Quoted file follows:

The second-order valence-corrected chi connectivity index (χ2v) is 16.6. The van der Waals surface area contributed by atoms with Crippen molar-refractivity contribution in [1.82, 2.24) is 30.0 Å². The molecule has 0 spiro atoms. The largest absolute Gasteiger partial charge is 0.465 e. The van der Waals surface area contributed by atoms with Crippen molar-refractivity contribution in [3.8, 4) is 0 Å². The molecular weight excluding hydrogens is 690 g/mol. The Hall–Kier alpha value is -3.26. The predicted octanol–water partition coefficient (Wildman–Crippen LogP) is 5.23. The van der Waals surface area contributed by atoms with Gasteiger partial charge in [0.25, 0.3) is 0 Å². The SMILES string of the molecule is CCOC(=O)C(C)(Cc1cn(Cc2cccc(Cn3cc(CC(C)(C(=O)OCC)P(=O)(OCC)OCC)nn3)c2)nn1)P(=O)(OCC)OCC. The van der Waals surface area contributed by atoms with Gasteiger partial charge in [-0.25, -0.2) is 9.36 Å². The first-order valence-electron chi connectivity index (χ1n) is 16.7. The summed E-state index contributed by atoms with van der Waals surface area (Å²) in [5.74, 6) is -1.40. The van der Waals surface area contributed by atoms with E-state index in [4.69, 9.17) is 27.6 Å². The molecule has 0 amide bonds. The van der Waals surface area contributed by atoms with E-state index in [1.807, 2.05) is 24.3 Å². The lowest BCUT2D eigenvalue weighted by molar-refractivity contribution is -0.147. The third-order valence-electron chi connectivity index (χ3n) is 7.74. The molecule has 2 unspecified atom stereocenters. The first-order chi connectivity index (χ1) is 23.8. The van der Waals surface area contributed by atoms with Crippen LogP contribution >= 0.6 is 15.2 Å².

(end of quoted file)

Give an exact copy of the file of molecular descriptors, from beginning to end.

The second-order valence-corrected chi connectivity index (χ2v) is 16.6. The van der Waals surface area contributed by atoms with Crippen molar-refractivity contribution in [1.82, 2.24) is 30.0 Å². The molecule has 0 spiro atoms. The largest absolute Gasteiger partial charge is 0.465 e. The van der Waals surface area contributed by atoms with Crippen molar-refractivity contribution in [3.8, 4) is 0 Å². The molecular weight excluding hydrogens is 690 g/mol. The Hall–Kier alpha value is -3.26. The predicted octanol–water partition coefficient (Wildman–Crippen LogP) is 5.23. The van der Waals surface area contributed by atoms with Gasteiger partial charge in [0.25, 0.3) is 0 Å². The SMILES string of the molecule is CCOC(=O)C(C)(Cc1cn(Cc2cccc(Cn3cc(CC(C)(C(=O)OCC)P(=O)(OCC)OCC)nn3)c2)nn1)P(=O)(OCC)OCC. The van der Waals surface area contributed by atoms with Gasteiger partial charge in [-0.25, -0.2) is 9.36 Å². The first-order valence-electron chi connectivity index (χ1n) is 16.7. The summed E-state index contributed by atoms with van der Waals surface area (Å²) in [5.74, 6) is -1.40. The van der Waals surface area contributed by atoms with E-state index in [4.69, 9.17) is 27.6 Å². The molecule has 0 amide bonds. The van der Waals surface area contributed by atoms with E-state index in [1.807, 2.05) is 24.3 Å². The lowest BCUT2D eigenvalue weighted by molar-refractivity contribution is -0.147. The third-order valence-electron chi connectivity index (χ3n) is 7.74. The molecule has 2 unspecified atom stereocenters. The first-order chi connectivity index (χ1) is 23.8. The van der Waals surface area contributed by atoms with Crippen LogP contribution >= 0.6 is 15.2 Å².